monarch butterflies

Monarchs and Monsanto UPDATE

Last year I did a post in support of California's Prop 37 which would have required labeling of foods containing GMOs. We know how that turned out. Monsanto spent millions to defeat it and they were successful. Sort of. There is good news and bad news. Which would you prefer to read first? Take your pick.

[T]he decline is due in great part to the widespread use of the herbicide glyphosate. In key U.S. states where the butterfly feeds and breeds — Iowa, Minnesota, Wisconsin, Illinois, Indiana, parts of Ohio and the eastern Dakotas — farmers have planted more than 120 million acres of corn and soybeans genetically modified to resist the herbicide… That allows them to use glyphosate to kill milkweed, the monarchs' essential food. [Los Angeles Times]

Whole Foods is doing what Monsanto spent millions to prevent from happening in California.
Despite the ubiquity of GMO foods, consumers intent on avoiding them may have good reason to do so: Pesticides that GMOs are bred to resist have been linked to a handful of health problems, including food allergies, developmental disorders, and even some cancers. The products have also been linked to environmental concerns, including increased mortality rates among monarch butterflies and other insects. Prevention News. Read more:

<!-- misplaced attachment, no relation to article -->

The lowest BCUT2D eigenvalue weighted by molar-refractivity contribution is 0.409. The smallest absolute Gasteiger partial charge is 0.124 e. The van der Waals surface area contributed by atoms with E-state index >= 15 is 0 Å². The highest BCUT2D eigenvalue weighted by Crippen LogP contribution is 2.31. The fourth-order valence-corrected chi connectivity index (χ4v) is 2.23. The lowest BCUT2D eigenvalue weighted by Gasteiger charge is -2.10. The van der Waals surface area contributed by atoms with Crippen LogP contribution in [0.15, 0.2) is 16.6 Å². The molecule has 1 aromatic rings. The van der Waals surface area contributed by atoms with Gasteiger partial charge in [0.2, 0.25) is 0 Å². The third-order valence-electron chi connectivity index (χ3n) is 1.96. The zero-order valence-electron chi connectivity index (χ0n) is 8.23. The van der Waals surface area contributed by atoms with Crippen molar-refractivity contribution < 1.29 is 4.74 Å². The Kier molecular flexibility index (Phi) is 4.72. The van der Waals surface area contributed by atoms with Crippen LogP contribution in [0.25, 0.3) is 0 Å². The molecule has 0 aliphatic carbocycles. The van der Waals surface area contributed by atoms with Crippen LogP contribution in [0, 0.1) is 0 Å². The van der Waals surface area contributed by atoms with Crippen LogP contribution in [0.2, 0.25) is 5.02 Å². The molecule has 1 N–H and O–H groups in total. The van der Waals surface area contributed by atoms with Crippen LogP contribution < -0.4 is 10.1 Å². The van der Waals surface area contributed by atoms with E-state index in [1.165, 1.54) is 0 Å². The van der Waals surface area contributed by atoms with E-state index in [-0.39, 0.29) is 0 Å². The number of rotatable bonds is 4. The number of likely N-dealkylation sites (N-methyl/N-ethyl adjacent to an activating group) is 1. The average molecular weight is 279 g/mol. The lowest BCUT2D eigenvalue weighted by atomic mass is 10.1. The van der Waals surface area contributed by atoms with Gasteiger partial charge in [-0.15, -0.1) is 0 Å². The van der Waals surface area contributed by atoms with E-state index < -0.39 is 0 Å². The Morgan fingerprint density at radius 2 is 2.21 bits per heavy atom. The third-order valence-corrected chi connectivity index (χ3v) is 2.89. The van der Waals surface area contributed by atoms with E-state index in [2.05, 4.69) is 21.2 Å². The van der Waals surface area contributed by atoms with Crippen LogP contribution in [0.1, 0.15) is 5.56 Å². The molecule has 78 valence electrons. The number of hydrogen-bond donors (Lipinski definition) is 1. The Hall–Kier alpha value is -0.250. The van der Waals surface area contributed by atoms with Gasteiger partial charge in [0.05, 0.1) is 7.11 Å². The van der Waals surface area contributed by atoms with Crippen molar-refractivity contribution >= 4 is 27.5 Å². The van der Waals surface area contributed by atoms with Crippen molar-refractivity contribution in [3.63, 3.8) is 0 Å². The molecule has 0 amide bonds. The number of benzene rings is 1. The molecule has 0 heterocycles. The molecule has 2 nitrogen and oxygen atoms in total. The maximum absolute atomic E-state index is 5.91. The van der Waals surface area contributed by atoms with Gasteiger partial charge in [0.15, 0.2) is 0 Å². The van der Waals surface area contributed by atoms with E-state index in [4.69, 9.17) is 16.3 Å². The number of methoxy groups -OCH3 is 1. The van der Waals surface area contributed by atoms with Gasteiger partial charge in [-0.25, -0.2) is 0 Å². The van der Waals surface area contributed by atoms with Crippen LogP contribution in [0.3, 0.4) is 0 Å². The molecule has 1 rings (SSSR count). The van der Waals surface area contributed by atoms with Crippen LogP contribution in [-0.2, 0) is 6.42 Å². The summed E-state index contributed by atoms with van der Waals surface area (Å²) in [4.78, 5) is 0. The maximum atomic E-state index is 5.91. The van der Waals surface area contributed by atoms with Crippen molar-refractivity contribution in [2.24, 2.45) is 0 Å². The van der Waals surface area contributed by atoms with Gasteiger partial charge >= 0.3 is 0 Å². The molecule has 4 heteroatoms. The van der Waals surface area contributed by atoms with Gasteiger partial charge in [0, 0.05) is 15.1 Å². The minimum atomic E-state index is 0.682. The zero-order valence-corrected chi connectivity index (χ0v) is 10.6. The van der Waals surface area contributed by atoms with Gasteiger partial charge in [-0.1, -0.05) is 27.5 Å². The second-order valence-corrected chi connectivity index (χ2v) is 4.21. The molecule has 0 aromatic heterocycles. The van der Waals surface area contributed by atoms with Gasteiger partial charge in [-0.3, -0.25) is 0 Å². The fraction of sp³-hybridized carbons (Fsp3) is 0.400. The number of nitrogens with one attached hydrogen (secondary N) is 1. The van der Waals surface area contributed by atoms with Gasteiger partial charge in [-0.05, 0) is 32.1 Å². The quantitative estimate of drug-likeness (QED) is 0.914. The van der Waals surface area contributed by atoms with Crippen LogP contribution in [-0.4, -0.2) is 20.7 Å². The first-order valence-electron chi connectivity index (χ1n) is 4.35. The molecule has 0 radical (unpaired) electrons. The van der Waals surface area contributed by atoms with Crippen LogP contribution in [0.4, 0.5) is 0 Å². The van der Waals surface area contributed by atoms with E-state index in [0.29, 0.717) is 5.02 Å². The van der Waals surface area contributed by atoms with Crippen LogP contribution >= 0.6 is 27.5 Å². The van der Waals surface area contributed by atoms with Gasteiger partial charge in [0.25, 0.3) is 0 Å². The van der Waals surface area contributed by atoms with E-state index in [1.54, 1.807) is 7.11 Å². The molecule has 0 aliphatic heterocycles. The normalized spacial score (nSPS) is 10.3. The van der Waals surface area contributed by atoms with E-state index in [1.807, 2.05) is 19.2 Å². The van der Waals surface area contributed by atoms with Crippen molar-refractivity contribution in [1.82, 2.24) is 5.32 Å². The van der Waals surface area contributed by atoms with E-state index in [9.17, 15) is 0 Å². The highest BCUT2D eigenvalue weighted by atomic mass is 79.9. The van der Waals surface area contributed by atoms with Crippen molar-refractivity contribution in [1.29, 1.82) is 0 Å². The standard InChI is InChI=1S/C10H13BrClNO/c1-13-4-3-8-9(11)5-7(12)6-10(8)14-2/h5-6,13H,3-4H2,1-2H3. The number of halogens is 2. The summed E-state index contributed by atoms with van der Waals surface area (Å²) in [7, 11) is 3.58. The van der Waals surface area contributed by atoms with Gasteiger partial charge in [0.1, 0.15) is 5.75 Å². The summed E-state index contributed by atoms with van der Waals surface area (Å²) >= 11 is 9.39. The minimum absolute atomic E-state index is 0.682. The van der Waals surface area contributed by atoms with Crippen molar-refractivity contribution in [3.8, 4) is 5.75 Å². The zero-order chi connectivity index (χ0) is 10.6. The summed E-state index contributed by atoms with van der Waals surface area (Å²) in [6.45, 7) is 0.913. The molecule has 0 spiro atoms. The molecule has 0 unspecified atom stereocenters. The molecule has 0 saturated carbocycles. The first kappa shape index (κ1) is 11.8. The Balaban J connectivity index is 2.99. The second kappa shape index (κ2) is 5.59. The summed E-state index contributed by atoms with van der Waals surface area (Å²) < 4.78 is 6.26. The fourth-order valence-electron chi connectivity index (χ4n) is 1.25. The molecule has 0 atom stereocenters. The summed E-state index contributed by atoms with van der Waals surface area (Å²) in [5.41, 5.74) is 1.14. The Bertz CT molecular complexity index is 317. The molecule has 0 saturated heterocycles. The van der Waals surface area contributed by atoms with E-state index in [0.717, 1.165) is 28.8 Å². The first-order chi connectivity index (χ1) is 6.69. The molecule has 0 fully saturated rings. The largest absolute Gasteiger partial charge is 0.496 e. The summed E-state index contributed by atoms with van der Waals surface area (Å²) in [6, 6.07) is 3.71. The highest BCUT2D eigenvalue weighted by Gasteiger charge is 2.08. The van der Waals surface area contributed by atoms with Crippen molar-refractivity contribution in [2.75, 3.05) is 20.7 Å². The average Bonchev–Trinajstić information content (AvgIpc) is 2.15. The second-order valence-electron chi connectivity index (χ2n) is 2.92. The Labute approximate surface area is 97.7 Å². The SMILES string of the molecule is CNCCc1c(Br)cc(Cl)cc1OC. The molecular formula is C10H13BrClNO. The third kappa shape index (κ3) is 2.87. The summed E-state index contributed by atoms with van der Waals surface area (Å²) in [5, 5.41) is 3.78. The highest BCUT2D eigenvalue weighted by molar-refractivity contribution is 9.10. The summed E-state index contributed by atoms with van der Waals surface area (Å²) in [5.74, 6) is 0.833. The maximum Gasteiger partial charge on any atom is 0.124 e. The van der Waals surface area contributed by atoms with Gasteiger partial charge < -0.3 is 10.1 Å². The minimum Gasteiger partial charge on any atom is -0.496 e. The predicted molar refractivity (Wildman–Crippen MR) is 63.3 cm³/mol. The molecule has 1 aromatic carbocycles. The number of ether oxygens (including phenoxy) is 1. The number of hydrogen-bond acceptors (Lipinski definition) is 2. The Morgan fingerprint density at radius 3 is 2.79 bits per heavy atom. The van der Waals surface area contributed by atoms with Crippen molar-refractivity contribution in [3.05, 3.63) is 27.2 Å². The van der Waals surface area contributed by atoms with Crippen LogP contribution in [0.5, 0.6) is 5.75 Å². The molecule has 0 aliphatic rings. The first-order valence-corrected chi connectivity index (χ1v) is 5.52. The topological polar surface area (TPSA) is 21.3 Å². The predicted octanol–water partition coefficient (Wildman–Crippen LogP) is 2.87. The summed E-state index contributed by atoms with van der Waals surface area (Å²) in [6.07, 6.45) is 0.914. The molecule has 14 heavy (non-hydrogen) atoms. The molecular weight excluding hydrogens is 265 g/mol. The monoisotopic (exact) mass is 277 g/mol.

This is last year's post, & includes the life cycle of the Monarch butterfly. Because of Whole Foods, all is not lost. We can pressure our favorites grocery chains to follow their lead, and if you have a Whole Foods near you, show your gratitude.

Revisiting Monarchs and Monsanto

When I was a flight attendant I used to fly to San Francisco often, but it wasn't until 1982 that I saw the real coast of northern California. At the time, I was working on a degree in Biology at the University of Miami with a focus on ornithology (the study of birds.) Dr. Oscar Owre, my ornithology professor, Bob Kelley, UM math professor and then President of Miami's Tropical Audubon Society, and Dan Cary, a grad student studying the Everglade kite, were all going to the ABA (American Birding Association) conference at Asilomar in Monterey, CA. I could fly free, so, as I recall, I invited myself along.